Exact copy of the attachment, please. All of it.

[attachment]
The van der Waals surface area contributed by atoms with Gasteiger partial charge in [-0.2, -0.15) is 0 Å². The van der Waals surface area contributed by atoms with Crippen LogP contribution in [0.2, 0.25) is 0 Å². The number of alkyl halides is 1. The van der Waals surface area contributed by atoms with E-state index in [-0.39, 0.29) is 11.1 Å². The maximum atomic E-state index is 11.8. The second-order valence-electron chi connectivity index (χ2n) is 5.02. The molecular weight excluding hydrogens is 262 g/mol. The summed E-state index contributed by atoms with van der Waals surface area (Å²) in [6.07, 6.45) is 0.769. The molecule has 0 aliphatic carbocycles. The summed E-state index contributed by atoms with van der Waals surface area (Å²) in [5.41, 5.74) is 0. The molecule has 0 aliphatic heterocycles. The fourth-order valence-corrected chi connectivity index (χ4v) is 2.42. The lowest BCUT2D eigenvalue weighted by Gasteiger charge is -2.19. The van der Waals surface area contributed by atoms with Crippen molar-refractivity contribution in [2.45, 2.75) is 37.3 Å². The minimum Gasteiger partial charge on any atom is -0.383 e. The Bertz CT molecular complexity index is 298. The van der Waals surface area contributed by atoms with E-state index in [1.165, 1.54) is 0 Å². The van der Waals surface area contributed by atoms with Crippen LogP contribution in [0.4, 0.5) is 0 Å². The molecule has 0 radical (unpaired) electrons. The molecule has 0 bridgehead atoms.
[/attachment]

The van der Waals surface area contributed by atoms with Gasteiger partial charge in [-0.2, -0.15) is 0 Å². The van der Waals surface area contributed by atoms with Crippen LogP contribution in [0.2, 0.25) is 0 Å². The number of alkyl halides is 1. The van der Waals surface area contributed by atoms with E-state index in [-0.39, 0.29) is 11.1 Å². The maximum atomic E-state index is 11.8. The second-order valence-electron chi connectivity index (χ2n) is 5.02. The molecular weight excluding hydrogens is 262 g/mol. The summed E-state index contributed by atoms with van der Waals surface area (Å²) in [6.07, 6.45) is 0.769. The molecule has 0 aliphatic carbocycles. The summed E-state index contributed by atoms with van der Waals surface area (Å²) in [5.41, 5.74) is 0. The molecule has 0 aliphatic heterocycles. The fourth-order valence-corrected chi connectivity index (χ4v) is 2.42. The lowest BCUT2D eigenvalue weighted by Gasteiger charge is -2.19. The van der Waals surface area contributed by atoms with Crippen molar-refractivity contribution in [2.45, 2.75) is 37.3 Å². The minimum Gasteiger partial charge on any atom is -0.383 e. The Bertz CT molecular complexity index is 298. The van der Waals surface area contributed by atoms with E-state index in [1.165, 1.54) is 0 Å². The van der Waals surface area contributed by atoms with Crippen LogP contribution in [0.4, 0.5) is 0 Å². The molecule has 0 radical (unpaired) electrons. The molecule has 0 bridgehead atoms.